Facts about Hepatitis B
Hepatitis is inflammation of the liver caused by a virus. Globally, there are over 400 million chronic carriers of hepatitis B. Of the 200,000 people who contract hepatitis B each year in the USA, 10-15,000 go on to develop a chronic form of the disease. Men are six times more likely than women to become chronic carriers of the hepatitis B virus (HBV) although the reasons for that are unclear.
Of the adults who get the Hepatitis B virus, 95 per cent clear the virus and do not go on to have the chronic form of the disease. Some people have few symptoms or none at all, so may not realise they have HBV or that they have had it. Many adults will clear the virus completely within 6 months. The good news is that the protective antibodies produced fighting the infection means that people who have had it will never have to worry about HBV again as they will be immune.
3 Types of Hepatitis B
1. Healthy chronic carrier of hepatitis B
2. Chronic infectious hepatitis B
3. Chronic mutant hepatitis B.
Does the type of hepatitis make a difference?
Healthy chronic carriers: are not infectious to others and although they may have a slightly higher risk of cirrhosis and liver cancer than the general population, they mostly live a normal life. The virus can become reactivated when their immune systems become suppressed, such as during treatment with immunosuppressant drugs for diseases like cancer, AIDS, with drugs such as steroids and sometimes during other severe illnesses.
Chronic Infectious Hepatitis B: In this type of hepatitis the person is highly infectious to others. They have very inflamed and damaged livers even when the person has few or no symptoms. People with this type of hepatitis B are more likely to have a progressive disease leading to cirrhosis. Only 5% to 10% have a spontaneous remission, become non infectious to others and sustain no further or minimal liver damage, although sometimes reactivation of the virus occurs.
Chronic Mutant Hepatitis B: In this type the person has a mutant strain, a permanent alteration of the hepatitis B viruss genetic makeup. They have the potential to be infectious to others and it is thought to be more resistive to treatment than the other forms of the disease.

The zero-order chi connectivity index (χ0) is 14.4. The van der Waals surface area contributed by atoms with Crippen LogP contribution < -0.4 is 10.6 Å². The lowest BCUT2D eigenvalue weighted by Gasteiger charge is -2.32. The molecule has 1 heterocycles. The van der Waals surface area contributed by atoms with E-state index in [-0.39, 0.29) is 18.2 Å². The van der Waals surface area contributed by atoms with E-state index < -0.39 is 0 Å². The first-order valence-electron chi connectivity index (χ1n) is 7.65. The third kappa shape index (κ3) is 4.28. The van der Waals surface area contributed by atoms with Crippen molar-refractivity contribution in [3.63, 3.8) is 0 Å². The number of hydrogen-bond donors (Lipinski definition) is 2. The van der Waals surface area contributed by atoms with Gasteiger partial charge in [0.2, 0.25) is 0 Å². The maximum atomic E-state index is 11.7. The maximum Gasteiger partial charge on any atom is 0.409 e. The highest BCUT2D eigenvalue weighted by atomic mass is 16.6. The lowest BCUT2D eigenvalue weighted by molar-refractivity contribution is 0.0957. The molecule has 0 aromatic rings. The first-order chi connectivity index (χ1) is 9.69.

How do you get Hepatitis B
Hepatitis B is transmitted through contaminated blood, sweat, tears, saliva, semen, saliva, vaginal secretions, menstrual blood and breast milk. Transmission can occur when using the same syringe as an infected person, from blood transfusions prior to 1975 (now screened in most countries), having tattoos or body piercing, from mother to child during childbirth, during medical procedures, occupational exposure, during sexual intercourse. Having Hepatitis B does not necessarily mean that he or she is infectious to other people, only some people with HBV are contagious.
There are many ways people may discover they have hepatitis. Because there are sometimes so few specific symptoms beyond, say, fatigue, it may only be diagnosed when blood tests are carried out , sometimes for unrelated reasons, i.e. prior to giving blood donations, medicals for insurance purposes, general health checks or following work related injuries.
Signs and Symptoms of Hepatitis B
Acute Hepatitis B Symptoms
In its severe form symptoms can make the person feel extremely ill. Other people think they have flu or experience no symptoms. They include some or all of the following; jaundice, fever, abdominal pain, poor appetite, nausea, vomiting, fatigue, dark, coca-cola coloured urine, light coloured stools, muscle and joint pains, rash. The liver may be enlarged and tender
Signs and symptoms of chronic hepatitis
Although, there again, signs and symptoms can vary a lot, many people will be unaware that anything profound is wrong with them, others may have vague symptoms. These may include mild or restless fatigue, jaundice, and enlarged liver.
Unfortunately if chronic hepatitis is not cleared by the body or is not successfully treated and cured then liver disease or liver failure may result.